'Lie down - you will need to be comfortable. Your body must not be a distraction.'

"No last minute change of heart?" Asked Quentin. "You're sure about this?"

Giles nodded and lay on the bed, shifting around to get comfortable.

"What do you need us to do?" Henry pulled up a chair and sat beside the bed.

"Just watch over me - don't let anyone come in - no distractions."

Quentin grabbed a chair and sat on the other side of the bed. "That's it?"

'If you are wounded, the wounds will appear on your body here. They could try and soothe your injuries - it may help - it may not - but it will give them something constructive to do.'

Giles raised his head and looked at Quentin.

"You could try bathing any wounds I happen to pick up."

"Be careful, Rupert."

Giles nodded and lay back down, closing his eyes and breathing deeply. Henry opened his mouth to comment, then frowned and closed it again. Quentin glanced at Henry and motioned for silence. A mouthed "I know" from Henry had Quentin rolling his eyes and briefly wondering how on earth he was going to be able to cope with Henry's interminable questions over the next few minutes, hours or even days. Quentin glanced down and noted Giles' shallow breathing and state of complete relaxation. He glanced at Henry.

"Here we go."

* * * * *

Giles sucked in a breath - or tried to - until he realised that he was travelling, disembodied, through what seemed to be a colourful wilderness. He could feel Vulcan's Bane wrapped around him, shielding and protecting him as it searched restlessly, following the call of blood to wherever it would take them. They were speeding now - faster and faster - colours, lights and darkness whipping past them.

'It's like holding onto the tail of a comet,' thought Giles as a flash of amusement pulsed through him.

'You are encased in a bubble of thought - of energy. The void cannot harm you.'

'That's as maybe,' thought Giles, 'but I thought voids were, well, what their name implies: nothing.'

'They are. Some are pure darkness - others are brightly lit - but they still consist of nothing. What you see unfolding before you are millions of voids. All interconnecting - separating different worlds, different realms.'

'Easy to get lost then.'

'We will not get lost. We have your blood before us and your blood behind us. We will find our way home.'

'I'm glad you're so confident,' thought Giles, feeling them start to slow down. 'You've found him?'

'Yes. We are nearly there. Remember what I told you - you must follow your heart.'

Giles suddenly found himself pushed forward, thrust out of his protective bubble. He was falling; dropping like a stone, severed, feeling like a part of himself had been ripped out. He screamed soundlessly until, with a jolt, he could suddenly feel ground underneath him. He lay for a while, panting, eyes firmly closed. 'God, there's a trip I don't want to repeat in a hurry - wait a minute - eyes? I can breathe - I can feel the ground beneath me.' He tentatively tried opening his eyes and then scrambled to his feet, looking down.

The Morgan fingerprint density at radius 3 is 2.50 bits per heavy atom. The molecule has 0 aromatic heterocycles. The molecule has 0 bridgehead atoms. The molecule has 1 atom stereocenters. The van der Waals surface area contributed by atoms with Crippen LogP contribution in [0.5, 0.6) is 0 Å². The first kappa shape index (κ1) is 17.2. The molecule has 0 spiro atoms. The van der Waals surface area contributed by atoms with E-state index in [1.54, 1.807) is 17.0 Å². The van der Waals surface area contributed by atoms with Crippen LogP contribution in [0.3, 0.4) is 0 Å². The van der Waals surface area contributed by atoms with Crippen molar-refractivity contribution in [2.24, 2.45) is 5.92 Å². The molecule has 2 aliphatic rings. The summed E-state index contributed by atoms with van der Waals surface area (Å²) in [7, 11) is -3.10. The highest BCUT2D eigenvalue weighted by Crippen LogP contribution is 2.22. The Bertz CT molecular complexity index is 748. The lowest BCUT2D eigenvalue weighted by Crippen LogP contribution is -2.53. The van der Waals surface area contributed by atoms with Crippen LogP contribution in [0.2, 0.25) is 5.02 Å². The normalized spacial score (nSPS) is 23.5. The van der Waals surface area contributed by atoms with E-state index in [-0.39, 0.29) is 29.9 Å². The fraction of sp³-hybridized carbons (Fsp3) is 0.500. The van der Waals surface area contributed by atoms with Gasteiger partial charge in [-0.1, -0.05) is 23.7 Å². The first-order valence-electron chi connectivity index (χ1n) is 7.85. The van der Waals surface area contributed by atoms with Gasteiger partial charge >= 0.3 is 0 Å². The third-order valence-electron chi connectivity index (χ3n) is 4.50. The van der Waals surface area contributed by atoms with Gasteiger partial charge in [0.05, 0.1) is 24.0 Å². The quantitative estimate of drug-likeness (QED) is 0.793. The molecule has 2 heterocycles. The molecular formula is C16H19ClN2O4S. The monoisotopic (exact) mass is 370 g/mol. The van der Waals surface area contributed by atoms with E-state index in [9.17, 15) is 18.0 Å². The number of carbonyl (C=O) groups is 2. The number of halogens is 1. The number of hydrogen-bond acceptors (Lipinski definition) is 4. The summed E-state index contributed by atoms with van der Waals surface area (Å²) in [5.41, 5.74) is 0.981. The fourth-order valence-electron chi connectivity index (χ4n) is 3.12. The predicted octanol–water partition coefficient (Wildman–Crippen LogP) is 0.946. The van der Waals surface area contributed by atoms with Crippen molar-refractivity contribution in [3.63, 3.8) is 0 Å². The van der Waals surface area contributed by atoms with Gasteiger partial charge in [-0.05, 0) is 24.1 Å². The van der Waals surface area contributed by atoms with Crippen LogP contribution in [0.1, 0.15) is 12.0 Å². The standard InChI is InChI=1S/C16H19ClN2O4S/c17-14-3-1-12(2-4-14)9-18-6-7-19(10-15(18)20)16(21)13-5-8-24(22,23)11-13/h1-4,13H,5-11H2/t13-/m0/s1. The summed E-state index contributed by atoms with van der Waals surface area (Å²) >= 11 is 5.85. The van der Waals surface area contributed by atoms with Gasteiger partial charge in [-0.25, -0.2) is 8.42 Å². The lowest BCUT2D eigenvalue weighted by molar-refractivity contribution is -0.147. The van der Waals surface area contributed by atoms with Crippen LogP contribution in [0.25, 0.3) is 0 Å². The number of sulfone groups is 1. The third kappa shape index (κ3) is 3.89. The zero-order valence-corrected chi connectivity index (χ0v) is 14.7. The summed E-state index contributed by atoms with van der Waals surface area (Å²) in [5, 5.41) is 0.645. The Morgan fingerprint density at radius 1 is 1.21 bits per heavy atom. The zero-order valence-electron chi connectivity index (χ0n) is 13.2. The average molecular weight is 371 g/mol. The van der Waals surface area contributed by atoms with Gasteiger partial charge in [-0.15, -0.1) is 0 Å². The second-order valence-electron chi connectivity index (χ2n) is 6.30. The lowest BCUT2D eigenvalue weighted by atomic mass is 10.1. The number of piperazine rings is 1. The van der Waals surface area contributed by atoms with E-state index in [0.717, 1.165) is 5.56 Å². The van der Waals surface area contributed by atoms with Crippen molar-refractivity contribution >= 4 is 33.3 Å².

"Eyes, Feet - I have feet again - thank god for that." He paused and then smiled slightly. "So, this is a representation of me - never mind, at least I have what passes for a body again - even if I am still dressed for a funeral. Good job I took the jacket and tie off earlier."

Giles looked around, noting the swirling colours, the changing landscape - and what appeared to be a tear or rip in the shimmering air. 'My way out,' he thought and then frowned. 'Oh God - I'm alone - I can't feel you,' he felt the panic start to rise and then, suddenly, he felt it - the softest of touches, the lightest of thoughts. It was tenuous, barely there and Giles latched onto it, cradling and protecting the contact as best he could. 'Stay with me,' he thought, 'don't leave me.' There was no reply - not that he really expected one and he sighed, tearing his eyes away from the almost beckoning rift before him.

"Okay, William - where are you?"

* * * * *

Sceleratus reared up, his head held high as he sniffed the air. 'How can he be here already? Why did I not sense him as I did the other human? What trickery is this? No matter. He is here now - I can feel him - the fear, the determination, the familiar stench of humanity. Wait - something is not right. He is protecting something - guarding it from harm. It is within him - merged - linked with him. Fascinating - but unimportant.' Sceleratus flexed his claws and stood tall. 'The important thing is that he dies. His death will buy my freedom - that is the only thing that matters.'

* * * * *

The Hooded Man sighed with relief and slumped against the table. 'You're there - at last. Finally, after all this time, I have you where I want you. I meant what I said, you know, there IS no escape - not this time. Whatever happens I win. Either you will kill Sceleratus or he will kill you. Simple enough, right? Well not really - because there's something you don't know, Rupert. Something that only Sceleratus and my predecessor know. You knew it was a trap - of course it was - but it was much more subtle than you thought. I can't wait to see your face, Rupert, if you DO manage to kill Sceleratus. I'll have to be quick though, because once Sceleratus dies, the entire realm, including you, old friend, will be destroyed along with him. His lifeforce powers the realm - he is the reason for its existence. I wonder what will happen? Will your mind implode leaving Quentin and Henry staring at a corpse? Or will it simply be nullified? Either way it should be quite a spectacle - and something I have no intention of missing.' The Hooded Man moved to the centre of the room and sat cross-legged in the middle of the circle. 'My last spell - each one drains me so much now - this one will be my last. It is too dangerous to travel - I could end up like you, Rupert. I might have to miss the actual moment of your death - but I will see your final few seconds of life - looking out through the eyes of the one who will kill you. Trust me - this is going to hurt me almost as much as it will you.'